- Take the central pillar numbers again. Add them: 1 + 6 + 9 + 10 = 26. Square 26 as 26² = 676. This is not the 672 gnomon product above. However, by rules of gematria, one can be added to each word or factor, in this case- circle, without essentially altering its meaning. We have 4 circles on the central pillar. Thus 672 + 4 = 676. We have congruence again. Gematria is explained in great depth by my favorite author, John Michell. His books are extremely rare and difficult to come by.
Ageless Teacher Pianist Mischa Kottler. Great men, like great wines, improve with age. Mischa, at the time of this picture was 88. He stayed active until age 94. What kept him going? Passion for the piano. As a teacher, he had a slew full of piano competition winners on his record. Even rock n’ roll benefited from his total mastery of the instrument. Gregory Arthur “Greg” Phillinganes (born May 12, 1956) is an American keyboardist, singer-songwriter, and musical director based in Los Angeles, California. A prolific session musician, Phillinganes has contributed keyboard tracks to numerous albums. These included representing a broad array of artists and genres. He has toured with notable artists, such as Stevie Wonder, Eric Clapton, David Gilmour and Toto, served as musical director for Michael Jackson, and has released two solo studio albums.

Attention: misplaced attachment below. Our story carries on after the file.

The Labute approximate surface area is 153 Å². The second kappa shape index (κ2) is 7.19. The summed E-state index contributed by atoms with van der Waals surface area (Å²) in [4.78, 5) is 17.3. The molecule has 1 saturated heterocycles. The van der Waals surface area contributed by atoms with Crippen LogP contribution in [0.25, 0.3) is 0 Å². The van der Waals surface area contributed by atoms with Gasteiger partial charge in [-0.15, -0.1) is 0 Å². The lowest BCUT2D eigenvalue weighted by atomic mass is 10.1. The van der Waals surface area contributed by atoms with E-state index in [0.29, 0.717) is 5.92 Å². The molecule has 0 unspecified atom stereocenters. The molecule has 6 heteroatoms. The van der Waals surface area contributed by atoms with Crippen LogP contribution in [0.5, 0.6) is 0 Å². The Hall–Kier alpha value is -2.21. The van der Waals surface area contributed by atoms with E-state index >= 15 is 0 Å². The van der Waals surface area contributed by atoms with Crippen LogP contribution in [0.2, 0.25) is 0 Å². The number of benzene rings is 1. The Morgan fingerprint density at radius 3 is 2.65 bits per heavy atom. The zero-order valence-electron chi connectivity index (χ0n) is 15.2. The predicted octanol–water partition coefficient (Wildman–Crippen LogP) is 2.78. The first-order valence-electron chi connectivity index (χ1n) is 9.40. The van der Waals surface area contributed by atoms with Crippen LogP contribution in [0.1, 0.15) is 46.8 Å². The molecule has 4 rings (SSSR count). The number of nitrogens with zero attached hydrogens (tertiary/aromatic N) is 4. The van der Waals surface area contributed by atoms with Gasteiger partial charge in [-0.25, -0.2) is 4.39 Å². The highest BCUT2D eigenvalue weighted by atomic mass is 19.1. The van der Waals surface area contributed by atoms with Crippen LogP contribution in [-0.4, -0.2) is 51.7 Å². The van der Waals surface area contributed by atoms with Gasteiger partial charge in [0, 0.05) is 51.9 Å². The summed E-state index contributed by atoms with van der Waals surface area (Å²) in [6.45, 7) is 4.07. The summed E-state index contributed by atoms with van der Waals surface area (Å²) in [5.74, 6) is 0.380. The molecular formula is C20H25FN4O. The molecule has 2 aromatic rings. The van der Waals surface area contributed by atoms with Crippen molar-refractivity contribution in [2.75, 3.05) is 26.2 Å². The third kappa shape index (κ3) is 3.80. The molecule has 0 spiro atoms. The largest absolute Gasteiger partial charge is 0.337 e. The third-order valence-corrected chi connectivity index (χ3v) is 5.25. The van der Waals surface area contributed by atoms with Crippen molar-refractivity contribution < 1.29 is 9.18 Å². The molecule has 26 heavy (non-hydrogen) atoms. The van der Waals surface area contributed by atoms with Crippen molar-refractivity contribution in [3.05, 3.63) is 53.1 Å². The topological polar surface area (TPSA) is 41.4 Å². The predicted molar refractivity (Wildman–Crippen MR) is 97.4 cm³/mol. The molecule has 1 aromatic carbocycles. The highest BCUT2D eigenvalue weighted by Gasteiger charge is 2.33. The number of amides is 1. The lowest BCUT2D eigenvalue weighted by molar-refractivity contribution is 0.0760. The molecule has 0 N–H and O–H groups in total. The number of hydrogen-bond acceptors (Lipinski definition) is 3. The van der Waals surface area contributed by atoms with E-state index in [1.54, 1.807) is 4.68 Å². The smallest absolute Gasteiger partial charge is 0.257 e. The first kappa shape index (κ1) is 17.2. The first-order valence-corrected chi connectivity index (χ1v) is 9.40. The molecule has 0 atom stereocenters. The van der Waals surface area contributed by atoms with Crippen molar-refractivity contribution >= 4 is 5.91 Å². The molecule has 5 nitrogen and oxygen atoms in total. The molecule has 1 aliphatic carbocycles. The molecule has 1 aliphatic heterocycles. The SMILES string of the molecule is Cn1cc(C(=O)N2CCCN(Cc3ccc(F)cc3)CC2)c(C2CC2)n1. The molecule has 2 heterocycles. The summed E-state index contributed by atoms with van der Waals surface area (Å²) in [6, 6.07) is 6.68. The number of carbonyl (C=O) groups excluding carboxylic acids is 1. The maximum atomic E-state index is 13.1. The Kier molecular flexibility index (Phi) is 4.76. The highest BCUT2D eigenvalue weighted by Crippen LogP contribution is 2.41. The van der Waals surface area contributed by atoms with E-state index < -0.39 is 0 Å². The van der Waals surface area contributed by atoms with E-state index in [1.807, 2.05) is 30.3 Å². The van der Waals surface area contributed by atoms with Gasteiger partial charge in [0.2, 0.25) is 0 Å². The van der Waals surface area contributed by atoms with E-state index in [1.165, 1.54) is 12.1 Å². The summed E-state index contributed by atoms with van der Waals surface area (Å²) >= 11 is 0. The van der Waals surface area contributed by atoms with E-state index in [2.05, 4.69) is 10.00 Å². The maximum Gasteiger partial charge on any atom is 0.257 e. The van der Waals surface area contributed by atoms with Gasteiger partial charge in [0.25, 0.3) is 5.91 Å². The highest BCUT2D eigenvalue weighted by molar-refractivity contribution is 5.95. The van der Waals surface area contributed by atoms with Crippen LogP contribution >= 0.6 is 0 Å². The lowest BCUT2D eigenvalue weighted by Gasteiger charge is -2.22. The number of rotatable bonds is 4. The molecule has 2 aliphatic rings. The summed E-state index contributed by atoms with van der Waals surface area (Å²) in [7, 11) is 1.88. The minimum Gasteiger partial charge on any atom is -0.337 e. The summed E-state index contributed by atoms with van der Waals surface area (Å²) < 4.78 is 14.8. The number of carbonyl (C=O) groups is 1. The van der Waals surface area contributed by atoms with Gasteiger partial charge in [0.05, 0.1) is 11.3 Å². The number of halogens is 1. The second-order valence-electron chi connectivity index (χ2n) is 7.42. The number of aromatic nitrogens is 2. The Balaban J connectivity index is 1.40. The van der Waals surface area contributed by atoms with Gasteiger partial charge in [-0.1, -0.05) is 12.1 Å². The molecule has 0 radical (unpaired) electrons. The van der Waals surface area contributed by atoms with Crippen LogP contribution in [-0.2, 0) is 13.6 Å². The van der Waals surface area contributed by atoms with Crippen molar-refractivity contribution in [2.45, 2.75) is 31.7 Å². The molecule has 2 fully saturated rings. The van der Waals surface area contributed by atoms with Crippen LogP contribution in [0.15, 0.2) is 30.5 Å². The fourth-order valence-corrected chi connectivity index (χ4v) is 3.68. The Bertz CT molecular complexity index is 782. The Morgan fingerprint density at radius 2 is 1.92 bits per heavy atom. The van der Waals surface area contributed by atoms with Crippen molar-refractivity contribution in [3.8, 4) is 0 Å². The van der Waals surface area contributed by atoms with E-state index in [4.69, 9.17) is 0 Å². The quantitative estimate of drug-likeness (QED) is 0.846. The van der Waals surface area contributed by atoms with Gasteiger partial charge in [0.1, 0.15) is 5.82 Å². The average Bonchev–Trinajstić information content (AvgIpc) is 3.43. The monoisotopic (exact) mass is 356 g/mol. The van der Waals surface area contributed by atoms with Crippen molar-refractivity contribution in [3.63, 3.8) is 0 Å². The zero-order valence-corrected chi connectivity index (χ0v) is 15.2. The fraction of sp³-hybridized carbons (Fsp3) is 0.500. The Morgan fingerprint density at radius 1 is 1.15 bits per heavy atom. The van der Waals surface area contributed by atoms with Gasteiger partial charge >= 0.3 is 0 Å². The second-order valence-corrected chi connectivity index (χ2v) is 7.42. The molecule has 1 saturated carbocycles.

From Greg Philliganes’ interview in Keyboard Magazine and his Quote of Mischa Kottler
“Sensing that I needed discipline more than anything else, my Mom managed to hook me up with a wonderful teacher named Mischa Kottler. He was a no-nonsense Russian Jewish guy who could crack a pane of glass with one finger. He was a complete badass, and he cooled my attitude out immediately. I studied with him well into my teens.